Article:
News that Australian business activity has dropped to its lowest levels since
the global financial crisis has been the topic of concern from
figures released for October. The drop in activity is as a
consequence of the slow-down in the mining sector, a major feature of
the country’s resource-dependent economy. This is according to a
business conditions index created by NAB. The index tracks
employment, profitability, goods orders and other indicators. It
dropped
two points to reach minus five between October and September,
which is its lowest level since May 2009.

The decline
was a result of government cuts on spending and the high Aussie
dollar which has made the value of local products less competitive. A
NAB spokesman said the local economy had faltered in the last
quarter, and used it to explain the sequence of rate cuts issued by
the RBA throughout 2012 but alluding to the fact that the government
had been unable to shield the economy from a seemingly inevitable
slow down.

Australian Business Activity Drops to Low Levels

The property
market has been giving mixed signals while all other growth for the
year has been modest. Consumer focus has shied away from accumulating
more credit debt and has been focused on creating a savings account
with sustainability, as a buffer against future financial crises. The
overall sentiment from the consumer market has been labelled as
defensive and conservative as households have had to deal with a
number of rate increases over the course of the year. At the same
time, shopping for saving products online can still prove profitable,
even in spite of the RBA’s most recent rate cut.

NAB’s
business confidence index saw it drop to minus one, even though rates
had been cut earlier in October. This has brought the national cash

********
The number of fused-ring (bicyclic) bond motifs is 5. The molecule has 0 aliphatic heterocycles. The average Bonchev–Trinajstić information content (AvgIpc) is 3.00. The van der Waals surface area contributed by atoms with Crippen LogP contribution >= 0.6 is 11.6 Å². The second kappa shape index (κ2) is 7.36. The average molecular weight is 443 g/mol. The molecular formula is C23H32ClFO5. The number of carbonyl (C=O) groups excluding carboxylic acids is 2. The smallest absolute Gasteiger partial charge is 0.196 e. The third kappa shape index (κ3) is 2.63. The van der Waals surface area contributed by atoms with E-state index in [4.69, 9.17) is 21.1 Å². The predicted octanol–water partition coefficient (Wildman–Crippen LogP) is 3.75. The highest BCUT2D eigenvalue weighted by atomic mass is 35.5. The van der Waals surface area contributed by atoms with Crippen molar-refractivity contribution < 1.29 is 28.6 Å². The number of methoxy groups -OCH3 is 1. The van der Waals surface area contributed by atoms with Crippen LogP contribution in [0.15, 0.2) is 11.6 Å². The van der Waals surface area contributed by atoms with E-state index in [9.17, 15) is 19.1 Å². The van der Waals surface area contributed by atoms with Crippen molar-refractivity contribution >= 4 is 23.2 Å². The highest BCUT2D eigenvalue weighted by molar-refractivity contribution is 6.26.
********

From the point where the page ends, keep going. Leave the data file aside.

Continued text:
rate down to 3.25%, one rate cut away from the 3% it reached after
the global financial crisis. The government’s attempts at
“rebalancing” have included a 150 basis point reduction to
encourage local growth in spite of global economic instability. The
rate cuts were intended to stimulate manufacturing, housing and
retail, some of the weaker sectors of the economy.

Local retail
has been a weak performer, showing sporadic signs of improvement, but
also generally battling under the competitive markets that are
dominated by weaker currencies.

One RBA
official noted that i could take sectors like the property market a
while to pick up momentum. The NAB index revealed that capital spend
also fell to its lowest level since August 2009. NAB’s projection
for the $1.4-trillion Australian economy is that it will grow by 2.3%
which is in line with previous forecasts mad by the bank but less
than the 3% forecasted by the central bank and the government.

It appears
as though the government’s rate cuts have had a small influence on
business leaders as they try to rebound after the effects of the
strong currency have impacted on exports and promoted locals to start
shopping overseas in order to find lower prices.

Despite the
low rates the business climate has become much tougher and more
difficult to navigate through. One analyst commented that the changes
in the technology world, uncertainty and global competition were
catalysts for the strong local currency.

A steep drop
in commodity prices also took its toll on the economy in the middle
of the year. This resulted in the workforce being stripped down and
the unemployment rate inching upwards. Once comprising one third of
the Aussie export market, coal and iron ore ending up being the most
affected by the drop in demand for metals, especially stainless steel
by the Chinese. The mining and construction sectors are both in the
midst of near all-time lows, which is having a marked impact on
affordability for the average business and household.

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